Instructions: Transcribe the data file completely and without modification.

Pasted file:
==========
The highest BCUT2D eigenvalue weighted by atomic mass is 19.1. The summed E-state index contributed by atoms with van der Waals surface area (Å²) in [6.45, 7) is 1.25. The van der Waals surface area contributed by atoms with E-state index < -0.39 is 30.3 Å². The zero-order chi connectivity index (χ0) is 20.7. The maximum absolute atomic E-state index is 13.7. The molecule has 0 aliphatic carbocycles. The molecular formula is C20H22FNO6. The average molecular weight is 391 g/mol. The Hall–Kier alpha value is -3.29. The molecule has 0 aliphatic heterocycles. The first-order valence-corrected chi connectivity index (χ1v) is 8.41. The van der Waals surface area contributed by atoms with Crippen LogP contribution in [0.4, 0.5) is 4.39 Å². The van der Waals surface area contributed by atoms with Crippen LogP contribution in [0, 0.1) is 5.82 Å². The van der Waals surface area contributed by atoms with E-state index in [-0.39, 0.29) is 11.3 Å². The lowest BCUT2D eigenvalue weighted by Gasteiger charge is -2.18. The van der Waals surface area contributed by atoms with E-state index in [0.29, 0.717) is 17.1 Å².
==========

The highest BCUT2D eigenvalue weighted by atomic mass is 19.1. The summed E-state index contributed by atoms with van der Waals surface area (Å²) in [6.45, 7) is 1.25. The van der Waals surface area contributed by atoms with E-state index < -0.39 is 30.3 Å². The zero-order chi connectivity index (χ0) is 20.7. The maximum absolute atomic E-state index is 13.7. The molecule has 0 aliphatic carbocycles. The molecular formula is C20H22FNO6. The average molecular weight is 391 g/mol. The Hall–Kier alpha value is -3.29. The molecule has 0 aliphatic heterocycles. The first-order valence-corrected chi connectivity index (χ1v) is 8.41. The van der Waals surface area contributed by atoms with Crippen LogP contribution in [0.4, 0.5) is 4.39 Å². The van der Waals surface area contributed by atoms with Crippen LogP contribution in [0, 0.1) is 5.82 Å². The van der Waals surface area contributed by atoms with E-state index in [-0.39, 0.29) is 11.3 Å². The lowest BCUT2D eigenvalue weighted by Gasteiger charge is -2.18. The van der Waals surface area contributed by atoms with E-state index in [0.29, 0.717) is 17.1 Å².